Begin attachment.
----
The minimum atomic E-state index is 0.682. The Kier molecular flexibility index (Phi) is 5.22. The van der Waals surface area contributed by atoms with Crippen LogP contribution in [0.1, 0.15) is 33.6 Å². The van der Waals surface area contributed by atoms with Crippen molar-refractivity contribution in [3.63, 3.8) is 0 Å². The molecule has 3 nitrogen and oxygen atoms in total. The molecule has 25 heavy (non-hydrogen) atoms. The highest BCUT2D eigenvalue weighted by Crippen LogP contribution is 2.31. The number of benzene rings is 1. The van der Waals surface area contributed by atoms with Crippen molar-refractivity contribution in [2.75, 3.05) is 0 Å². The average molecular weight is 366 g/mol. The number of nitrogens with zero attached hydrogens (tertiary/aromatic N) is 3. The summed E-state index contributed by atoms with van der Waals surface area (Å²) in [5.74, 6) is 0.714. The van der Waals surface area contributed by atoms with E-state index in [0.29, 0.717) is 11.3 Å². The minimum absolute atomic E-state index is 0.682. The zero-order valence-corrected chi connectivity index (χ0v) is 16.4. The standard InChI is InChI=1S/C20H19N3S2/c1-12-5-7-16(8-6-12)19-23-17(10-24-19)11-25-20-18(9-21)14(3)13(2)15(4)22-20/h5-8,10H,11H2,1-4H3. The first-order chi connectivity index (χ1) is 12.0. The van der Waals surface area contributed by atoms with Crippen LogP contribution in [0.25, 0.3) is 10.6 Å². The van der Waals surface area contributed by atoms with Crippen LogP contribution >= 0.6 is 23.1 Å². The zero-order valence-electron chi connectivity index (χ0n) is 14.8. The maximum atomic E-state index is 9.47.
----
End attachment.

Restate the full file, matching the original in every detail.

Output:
The minimum atomic E-state index is 0.682. The Kier molecular flexibility index (Phi) is 5.22. The van der Waals surface area contributed by atoms with Crippen LogP contribution in [0.1, 0.15) is 33.6 Å². The van der Waals surface area contributed by atoms with Crippen molar-refractivity contribution in [3.63, 3.8) is 0 Å². The molecule has 3 nitrogen and oxygen atoms in total. The molecule has 25 heavy (non-hydrogen) atoms. The highest BCUT2D eigenvalue weighted by Crippen LogP contribution is 2.31. The number of benzene rings is 1. The van der Waals surface area contributed by atoms with Crippen molar-refractivity contribution in [2.75, 3.05) is 0 Å². The average molecular weight is 366 g/mol. The number of nitrogens with zero attached hydrogens (tertiary/aromatic N) is 3. The summed E-state index contributed by atoms with van der Waals surface area (Å²) in [5.74, 6) is 0.714. The van der Waals surface area contributed by atoms with E-state index in [0.29, 0.717) is 11.3 Å². The minimum absolute atomic E-state index is 0.682. The zero-order valence-corrected chi connectivity index (χ0v) is 16.4. The standard InChI is InChI=1S/C20H19N3S2/c1-12-5-7-16(8-6-12)19-23-17(10-24-19)11-25-20-18(9-21)14(3)13(2)15(4)22-20/h5-8,10H,11H2,1-4H3. The first-order chi connectivity index (χ1) is 12.0. The van der Waals surface area contributed by atoms with Crippen LogP contribution in [0.25, 0.3) is 10.6 Å². The van der Waals surface area contributed by atoms with Crippen LogP contribution >= 0.6 is 23.1 Å². The zero-order valence-electron chi connectivity index (χ0n) is 14.8. The maximum atomic E-state index is 9.47.